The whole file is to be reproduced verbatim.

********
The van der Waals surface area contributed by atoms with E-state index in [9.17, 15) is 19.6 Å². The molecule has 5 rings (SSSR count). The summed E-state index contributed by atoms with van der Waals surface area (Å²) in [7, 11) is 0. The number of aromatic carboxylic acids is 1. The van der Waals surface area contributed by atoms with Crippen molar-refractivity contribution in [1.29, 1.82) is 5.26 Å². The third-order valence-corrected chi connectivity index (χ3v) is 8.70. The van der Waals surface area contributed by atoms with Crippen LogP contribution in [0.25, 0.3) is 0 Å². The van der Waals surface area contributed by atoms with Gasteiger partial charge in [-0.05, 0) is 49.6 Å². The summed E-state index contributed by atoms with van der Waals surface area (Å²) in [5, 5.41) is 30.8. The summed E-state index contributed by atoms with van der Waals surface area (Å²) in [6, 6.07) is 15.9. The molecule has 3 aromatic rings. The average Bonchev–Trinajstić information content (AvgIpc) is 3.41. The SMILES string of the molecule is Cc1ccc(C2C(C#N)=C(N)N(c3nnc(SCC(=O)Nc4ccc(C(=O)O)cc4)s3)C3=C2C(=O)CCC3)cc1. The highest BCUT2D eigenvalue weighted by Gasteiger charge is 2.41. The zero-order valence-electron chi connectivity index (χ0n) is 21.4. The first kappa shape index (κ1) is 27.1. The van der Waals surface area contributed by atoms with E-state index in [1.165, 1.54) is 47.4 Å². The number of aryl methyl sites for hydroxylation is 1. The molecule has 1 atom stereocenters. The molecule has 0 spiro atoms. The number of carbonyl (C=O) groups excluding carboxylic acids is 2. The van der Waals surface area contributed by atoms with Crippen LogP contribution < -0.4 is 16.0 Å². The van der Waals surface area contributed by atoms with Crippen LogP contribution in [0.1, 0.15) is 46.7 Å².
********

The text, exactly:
The van der Waals surface area contributed by atoms with E-state index in [9.17, 15) is 19.6 Å². The molecule has 5 rings (SSSR count). The summed E-state index contributed by atoms with van der Waals surface area (Å²) in [7, 11) is 0. The number of aromatic carboxylic acids is 1. The van der Waals surface area contributed by atoms with Crippen molar-refractivity contribution in [1.29, 1.82) is 5.26 Å². The third-order valence-corrected chi connectivity index (χ3v) is 8.70. The van der Waals surface area contributed by atoms with Crippen LogP contribution in [0.25, 0.3) is 0 Å². The van der Waals surface area contributed by atoms with Gasteiger partial charge in [-0.05, 0) is 49.6 Å². The summed E-state index contributed by atoms with van der Waals surface area (Å²) in [5, 5.41) is 30.8. The summed E-state index contributed by atoms with van der Waals surface area (Å²) in [6, 6.07) is 15.9. The molecule has 3 aromatic rings. The average Bonchev–Trinajstić information content (AvgIpc) is 3.41. The SMILES string of the molecule is Cc1ccc(C2C(C#N)=C(N)N(c3nnc(SCC(=O)Nc4ccc(C(=O)O)cc4)s3)C3=C2C(=O)CCC3)cc1. The highest BCUT2D eigenvalue weighted by Gasteiger charge is 2.41. The zero-order valence-electron chi connectivity index (χ0n) is 21.4. The first kappa shape index (κ1) is 27.1. The van der Waals surface area contributed by atoms with E-state index in [1.165, 1.54) is 47.4 Å². The number of aryl methyl sites for hydroxylation is 1. The molecule has 1 atom stereocenters. The molecule has 0 spiro atoms. The number of carbonyl (C=O) groups excluding carboxylic acids is 2. The van der Waals surface area contributed by atoms with Crippen LogP contribution < -0.4 is 16.0 Å². The van der Waals surface area contributed by atoms with Crippen LogP contribution in [0.1, 0.15) is 46.7 Å².